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ARS Home » Pacific West Area » Pullman, Washington » Animal Disease Research » Research » Publications at this Location » Publication #331012

Research Project: Pharmacological and Immunologic Interventions Against Vector-Borne Bovine and Equine Babesiosis

Location: Animal Disease Research

Title: Analysis of stage-specific protein expression during babesia bovis development within female rhipicephalus microplus

Author
item Johnson, W Carl - Carl
item Taus, Naomi
item Reif, Kathryn - Kansas State University
item Bohaliga, Gamila - Washington State University
item Kappmeyer, Lowell
item Ueti, Massaro

Submitted to: Journal of Proteome Research
Publication Type: Peer Reviewed Journal
Publication Acceptance Date: 2/2/2017
Publication Date: 2/9/2017
Citation: Johnson, W.C., Taus, N.S., Reif, K.E., Bohaliga, G., Kappmeyer, L.S., Ueti, M.W. 2017. Analysis of stage-specific protein expression during babesia bovis development within female rhipicephalus microplus. Journal of Proteome Research. 16(3):1327-1338.

Interpretive Summary: Disease-causing organisms called Apicomplexans are carried by ticks and have a complex life cycle that includes reproduction in the very different environments of mammalian red blood cells, called erythrocytes, and ticks. Apicomplexans transition between different forms that are specific to erythrocytes and ticks. This transition is critical for on-going transmission between mammalian hosts and tick vectors. Understanding how the transition occurs is crucial for developing control strategies, including drug treatment and immunization, to prevent spread of these organisms. In this study we describe a comparative analysis of the proteins expressed by the cattle Apicomplexan, Babesia bovis, during its development within erythrocytes and the tick circulatory system. Twelve B. bovis tick stage specific proteins were identified and antibodies against portions of four of these proteins confirmed that they were expressed on the tick stage, kinetes, but not on the mammalian blood stages. Interestingly, these kinete proteins correspond to proteins in closely related Apicomplexans. This is the first report of proteins expressed exclusively by kinetes. The proteins identified in this study could be critical for the development of novel strategies to control tick borne pathogens of veterinary and human importance.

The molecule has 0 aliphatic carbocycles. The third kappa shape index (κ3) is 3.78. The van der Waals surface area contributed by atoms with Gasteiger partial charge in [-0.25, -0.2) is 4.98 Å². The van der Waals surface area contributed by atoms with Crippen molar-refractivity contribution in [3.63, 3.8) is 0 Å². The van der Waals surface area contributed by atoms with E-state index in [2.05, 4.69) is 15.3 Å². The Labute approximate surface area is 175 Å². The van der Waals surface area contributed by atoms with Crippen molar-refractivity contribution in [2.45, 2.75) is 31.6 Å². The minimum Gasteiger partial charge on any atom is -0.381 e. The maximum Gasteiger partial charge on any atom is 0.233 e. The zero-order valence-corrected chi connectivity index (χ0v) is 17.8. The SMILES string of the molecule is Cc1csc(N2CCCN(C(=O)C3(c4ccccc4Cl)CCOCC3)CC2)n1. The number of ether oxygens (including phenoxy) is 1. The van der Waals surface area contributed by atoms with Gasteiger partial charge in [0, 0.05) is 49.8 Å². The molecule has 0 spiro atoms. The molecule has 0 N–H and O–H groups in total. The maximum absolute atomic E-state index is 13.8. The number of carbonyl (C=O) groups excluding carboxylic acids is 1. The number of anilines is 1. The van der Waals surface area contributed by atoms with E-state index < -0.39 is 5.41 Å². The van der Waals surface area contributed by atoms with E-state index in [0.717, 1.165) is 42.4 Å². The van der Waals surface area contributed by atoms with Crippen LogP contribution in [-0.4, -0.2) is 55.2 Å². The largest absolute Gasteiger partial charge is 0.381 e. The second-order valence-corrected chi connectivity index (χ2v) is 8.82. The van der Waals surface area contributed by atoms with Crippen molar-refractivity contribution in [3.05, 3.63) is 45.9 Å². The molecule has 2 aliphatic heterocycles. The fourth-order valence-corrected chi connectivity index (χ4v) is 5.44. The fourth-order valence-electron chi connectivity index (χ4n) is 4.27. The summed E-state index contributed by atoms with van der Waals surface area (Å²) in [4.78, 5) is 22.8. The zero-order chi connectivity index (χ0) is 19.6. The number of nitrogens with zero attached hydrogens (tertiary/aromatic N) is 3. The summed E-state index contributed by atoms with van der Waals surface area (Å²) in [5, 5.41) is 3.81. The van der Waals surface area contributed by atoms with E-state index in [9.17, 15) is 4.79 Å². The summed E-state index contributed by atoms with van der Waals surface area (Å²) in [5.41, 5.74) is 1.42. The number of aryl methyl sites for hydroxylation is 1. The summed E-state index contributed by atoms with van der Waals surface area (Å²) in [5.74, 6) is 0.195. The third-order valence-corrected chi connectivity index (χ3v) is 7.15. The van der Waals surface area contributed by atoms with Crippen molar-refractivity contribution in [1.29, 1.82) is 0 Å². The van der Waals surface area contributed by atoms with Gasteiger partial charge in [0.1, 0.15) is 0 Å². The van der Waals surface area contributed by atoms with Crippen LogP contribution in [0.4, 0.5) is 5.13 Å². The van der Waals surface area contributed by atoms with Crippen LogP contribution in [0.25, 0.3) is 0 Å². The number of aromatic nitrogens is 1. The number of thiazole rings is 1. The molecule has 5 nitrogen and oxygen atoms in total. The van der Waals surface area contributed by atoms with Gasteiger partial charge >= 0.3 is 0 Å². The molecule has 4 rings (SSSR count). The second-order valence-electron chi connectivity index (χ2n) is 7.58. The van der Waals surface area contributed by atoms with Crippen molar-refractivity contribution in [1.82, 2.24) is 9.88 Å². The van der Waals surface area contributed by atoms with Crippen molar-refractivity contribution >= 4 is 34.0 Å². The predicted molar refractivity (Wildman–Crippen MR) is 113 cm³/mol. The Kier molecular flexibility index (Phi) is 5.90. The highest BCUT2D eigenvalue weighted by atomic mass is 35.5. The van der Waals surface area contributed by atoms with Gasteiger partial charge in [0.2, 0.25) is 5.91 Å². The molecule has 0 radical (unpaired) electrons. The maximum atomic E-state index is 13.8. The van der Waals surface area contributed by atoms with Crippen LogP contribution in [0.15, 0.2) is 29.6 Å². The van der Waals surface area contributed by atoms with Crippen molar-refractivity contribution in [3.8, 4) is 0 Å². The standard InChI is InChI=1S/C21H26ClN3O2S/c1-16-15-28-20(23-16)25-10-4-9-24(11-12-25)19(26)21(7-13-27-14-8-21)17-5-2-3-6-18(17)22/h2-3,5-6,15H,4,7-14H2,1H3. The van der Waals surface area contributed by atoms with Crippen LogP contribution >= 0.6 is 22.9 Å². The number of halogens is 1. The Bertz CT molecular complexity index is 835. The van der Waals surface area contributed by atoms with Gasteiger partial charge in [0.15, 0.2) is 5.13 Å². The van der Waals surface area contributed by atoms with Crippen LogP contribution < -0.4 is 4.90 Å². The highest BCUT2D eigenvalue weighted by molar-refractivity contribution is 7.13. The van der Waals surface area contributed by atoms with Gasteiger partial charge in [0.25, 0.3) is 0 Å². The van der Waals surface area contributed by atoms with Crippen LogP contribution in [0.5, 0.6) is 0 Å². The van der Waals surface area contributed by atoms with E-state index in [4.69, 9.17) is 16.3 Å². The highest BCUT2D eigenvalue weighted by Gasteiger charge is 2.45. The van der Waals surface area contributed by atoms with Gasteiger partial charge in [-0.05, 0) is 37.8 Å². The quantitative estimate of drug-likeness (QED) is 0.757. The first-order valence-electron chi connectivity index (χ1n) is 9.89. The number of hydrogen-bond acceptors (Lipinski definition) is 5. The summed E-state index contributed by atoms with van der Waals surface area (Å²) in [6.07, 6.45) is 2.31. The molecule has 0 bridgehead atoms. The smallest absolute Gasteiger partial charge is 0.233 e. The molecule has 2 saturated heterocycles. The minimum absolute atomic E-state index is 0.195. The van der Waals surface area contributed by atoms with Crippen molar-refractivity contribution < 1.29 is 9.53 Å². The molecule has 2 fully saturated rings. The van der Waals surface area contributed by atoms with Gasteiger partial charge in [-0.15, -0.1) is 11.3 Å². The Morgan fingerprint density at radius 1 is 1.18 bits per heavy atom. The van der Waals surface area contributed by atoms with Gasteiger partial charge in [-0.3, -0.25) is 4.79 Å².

Technical Abstract: Arthropod borne pathogens have a complex life cycle that includes asexual reproduction of haploid stages in mammalian erythrocytes and development of diploid stages in the vector. Transition of Apicomplexan pathogens between the mammalian host and the arthropod vector is critical for ongoing transmission. The ability of pathogens to invade, survive and replicate within distinct cell types is the requirement for transmission. Understanding the mechanism that mediates transmission is critical to the development of control strategies for preventing pathogen spread through chemotherapy or immunization. In this study, we described a comparative proteome analysis of a cattle pathogen, B. bovis, during its development within the erythrocytes and tick hemolymph. Cell-surface CyDye labeling was applied on B. bovis blood stages or transient B. bovis kinetes isolated from R. microplus female ticks to determine parasite stage specific proteins. B. bovis stage specific protein spots were identified using 2D-DIGE, picked and analyzed by liquid chromatography and tandem mass spectrometry. Stage specific protein expression during B. bovis life cycle in the tick vector was identified that includes 12 proteins exclusively expressed by B. bovis kinete. Antibodies against polypeptides from four proteins confirmed their expression by kinetes and absents in blood stages. Interestingly, these kinete proteins were found to be orthologs of other proteins from closely related arthropod borne Apicomplexan pathogens. These findings are the first report providing evidences of proteins exclusively expressed by kinetes, a specific tick stage of B. bovis. The proteins identified in this study may be critical for the development of novel strategies to control tick borne pathogens of veterinary and human importance.